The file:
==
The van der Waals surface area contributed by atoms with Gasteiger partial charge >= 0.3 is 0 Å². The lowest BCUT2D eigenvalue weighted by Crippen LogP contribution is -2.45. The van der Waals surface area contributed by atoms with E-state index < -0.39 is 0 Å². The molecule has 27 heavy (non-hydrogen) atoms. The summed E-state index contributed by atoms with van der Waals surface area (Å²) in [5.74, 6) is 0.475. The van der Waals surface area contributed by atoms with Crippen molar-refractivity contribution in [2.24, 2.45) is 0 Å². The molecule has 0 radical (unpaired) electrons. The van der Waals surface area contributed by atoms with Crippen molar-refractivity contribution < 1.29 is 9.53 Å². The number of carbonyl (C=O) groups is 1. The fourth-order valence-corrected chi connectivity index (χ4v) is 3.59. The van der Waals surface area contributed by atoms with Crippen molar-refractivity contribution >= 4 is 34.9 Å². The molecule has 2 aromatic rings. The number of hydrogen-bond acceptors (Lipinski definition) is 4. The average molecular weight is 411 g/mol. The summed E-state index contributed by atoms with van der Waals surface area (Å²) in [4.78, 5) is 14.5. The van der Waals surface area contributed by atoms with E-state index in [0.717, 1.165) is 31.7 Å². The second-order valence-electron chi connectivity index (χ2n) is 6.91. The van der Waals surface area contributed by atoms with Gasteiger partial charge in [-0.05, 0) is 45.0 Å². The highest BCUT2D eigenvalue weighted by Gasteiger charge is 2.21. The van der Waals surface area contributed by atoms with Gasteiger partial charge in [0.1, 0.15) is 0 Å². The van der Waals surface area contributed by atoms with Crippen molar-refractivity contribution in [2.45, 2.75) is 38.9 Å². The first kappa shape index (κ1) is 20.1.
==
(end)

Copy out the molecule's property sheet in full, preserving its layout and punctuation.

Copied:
The van der Waals surface area contributed by atoms with Gasteiger partial charge >= 0.3 is 0 Å². The lowest BCUT2D eigenvalue weighted by Crippen LogP contribution is -2.45. The van der Waals surface area contributed by atoms with E-state index < -0.39 is 0 Å². The molecule has 27 heavy (non-hydrogen) atoms. The summed E-state index contributed by atoms with van der Waals surface area (Å²) in [5.74, 6) is 0.475. The van der Waals surface area contributed by atoms with Crippen molar-refractivity contribution in [2.24, 2.45) is 0 Å². The molecule has 0 radical (unpaired) electrons. The van der Waals surface area contributed by atoms with Crippen molar-refractivity contribution < 1.29 is 9.53 Å². The number of carbonyl (C=O) groups is 1. The fourth-order valence-corrected chi connectivity index (χ4v) is 3.59. The van der Waals surface area contributed by atoms with Crippen molar-refractivity contribution >= 4 is 34.9 Å². The molecule has 2 aromatic rings. The number of hydrogen-bond acceptors (Lipinski definition) is 4. The average molecular weight is 411 g/mol. The summed E-state index contributed by atoms with van der Waals surface area (Å²) in [4.78, 5) is 14.5. The van der Waals surface area contributed by atoms with E-state index in [0.717, 1.165) is 31.7 Å². The second-order valence-electron chi connectivity index (χ2n) is 6.91. The van der Waals surface area contributed by atoms with Gasteiger partial charge in [-0.05, 0) is 45.0 Å². The highest BCUT2D eigenvalue weighted by Gasteiger charge is 2.21. The van der Waals surface area contributed by atoms with Gasteiger partial charge in [0.1, 0.15) is 0 Å². The van der Waals surface area contributed by atoms with Crippen molar-refractivity contribution in [2.45, 2.75) is 38.9 Å². The first kappa shape index (κ1) is 20.1.